• ½ Lb. of ground pork
  • ½ Lb. of ground beef


  • 3 large Roma tomatoes (chopped)
  • 2 garlic cloves (sliced cross ways into little dimes)
  • 1 cup of dry red wine (Chianti or Burgundy)
  • ½ cup veal stock (beef stock will do)
  • Fresh oregano leaves – 2 stalks (or a pinch of dried)
  • Salt and Pepper
  • 1 TBSP butter
  • 1 TBSP olive oil


Note:  The French call this a Mirepoix, the Germans call this a Suppengrün and the Italians call it a Soffritto.  It’s the same thing.  These are complimentary vegetables that add sugary flavor to the dish.

  • 1 carrot (minced)
  • 1 celery stalk (minced)
  • ½ onion (minced)
  • I mince the Soffritto beforehand in a food processor.


I also use fresh oregano from my garden.


Cooking Steps:


Chop the pancetta.  In a 3 quart sauce pot add one TBSP olive oil and get hot.  Add the pancetta and sauté several minutes, and then add the pork and beef and brown for maybe five minutes.  Remove meat with a slotted spoon leaving the liquid and the oil.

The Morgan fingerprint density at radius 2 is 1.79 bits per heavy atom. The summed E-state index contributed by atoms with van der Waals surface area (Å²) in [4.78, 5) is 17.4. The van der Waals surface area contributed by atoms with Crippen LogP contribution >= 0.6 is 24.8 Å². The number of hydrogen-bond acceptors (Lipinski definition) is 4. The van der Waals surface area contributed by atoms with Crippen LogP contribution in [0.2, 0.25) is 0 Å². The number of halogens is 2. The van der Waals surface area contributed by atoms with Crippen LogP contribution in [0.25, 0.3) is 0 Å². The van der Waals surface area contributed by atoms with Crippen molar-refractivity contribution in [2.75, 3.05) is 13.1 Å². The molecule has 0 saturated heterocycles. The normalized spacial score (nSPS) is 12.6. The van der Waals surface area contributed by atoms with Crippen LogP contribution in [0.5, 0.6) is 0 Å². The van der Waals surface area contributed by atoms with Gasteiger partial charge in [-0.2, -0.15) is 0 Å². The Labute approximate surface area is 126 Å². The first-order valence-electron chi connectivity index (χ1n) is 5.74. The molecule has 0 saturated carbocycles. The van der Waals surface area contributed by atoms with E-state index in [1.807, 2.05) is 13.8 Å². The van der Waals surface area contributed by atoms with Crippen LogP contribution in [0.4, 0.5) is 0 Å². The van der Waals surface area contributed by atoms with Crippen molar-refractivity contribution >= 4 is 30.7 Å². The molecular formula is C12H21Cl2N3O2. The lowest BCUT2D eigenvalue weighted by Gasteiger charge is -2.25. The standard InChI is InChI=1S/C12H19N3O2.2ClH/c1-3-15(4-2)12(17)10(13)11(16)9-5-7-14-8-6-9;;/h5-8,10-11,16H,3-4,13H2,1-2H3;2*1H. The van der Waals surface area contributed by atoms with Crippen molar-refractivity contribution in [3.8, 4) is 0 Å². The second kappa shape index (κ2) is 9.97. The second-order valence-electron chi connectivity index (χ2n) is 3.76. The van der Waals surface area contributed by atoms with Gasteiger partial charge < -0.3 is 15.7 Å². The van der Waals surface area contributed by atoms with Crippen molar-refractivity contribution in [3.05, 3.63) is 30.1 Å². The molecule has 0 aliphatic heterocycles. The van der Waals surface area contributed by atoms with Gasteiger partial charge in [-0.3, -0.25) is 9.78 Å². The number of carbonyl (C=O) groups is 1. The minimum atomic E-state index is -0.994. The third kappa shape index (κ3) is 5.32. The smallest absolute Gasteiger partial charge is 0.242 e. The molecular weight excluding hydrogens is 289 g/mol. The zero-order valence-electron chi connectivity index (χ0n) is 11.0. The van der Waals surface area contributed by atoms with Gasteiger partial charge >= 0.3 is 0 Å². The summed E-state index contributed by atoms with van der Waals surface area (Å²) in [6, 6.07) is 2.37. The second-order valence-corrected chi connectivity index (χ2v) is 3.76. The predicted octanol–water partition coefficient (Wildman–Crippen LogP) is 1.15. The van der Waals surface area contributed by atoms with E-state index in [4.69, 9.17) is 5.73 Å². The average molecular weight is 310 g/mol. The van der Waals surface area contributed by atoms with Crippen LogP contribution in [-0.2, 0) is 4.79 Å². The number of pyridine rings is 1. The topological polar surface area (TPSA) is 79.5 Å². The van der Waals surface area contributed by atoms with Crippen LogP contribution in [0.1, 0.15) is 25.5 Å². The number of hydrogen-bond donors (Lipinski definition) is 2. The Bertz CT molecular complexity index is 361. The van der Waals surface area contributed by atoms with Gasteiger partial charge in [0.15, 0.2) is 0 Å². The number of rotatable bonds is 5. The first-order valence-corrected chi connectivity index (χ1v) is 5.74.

Add the Soffritto and sauté five to eight minutes and then add the tomatoes and butter. Return the meat to the pot and add the wine.  Salt and pepper to taste.  Add the oregano leaves.  Mix.  Add a little beef broth if necessary just to make more gravy.  It doesn’t need much, maybe a quarter cup.

Bring to a slight boil, then reduce heat to a very low simmer, cover and cook for 1 ½ hours.


Serve over thin spaghetti with Parmesan cheese.

Make sure to place your spaghetti in boiling water and cook exactly 12 minutes.

Can it be that easy?

(Someone say yes!)

Picture of my kitties.  They both like pancetta BTW.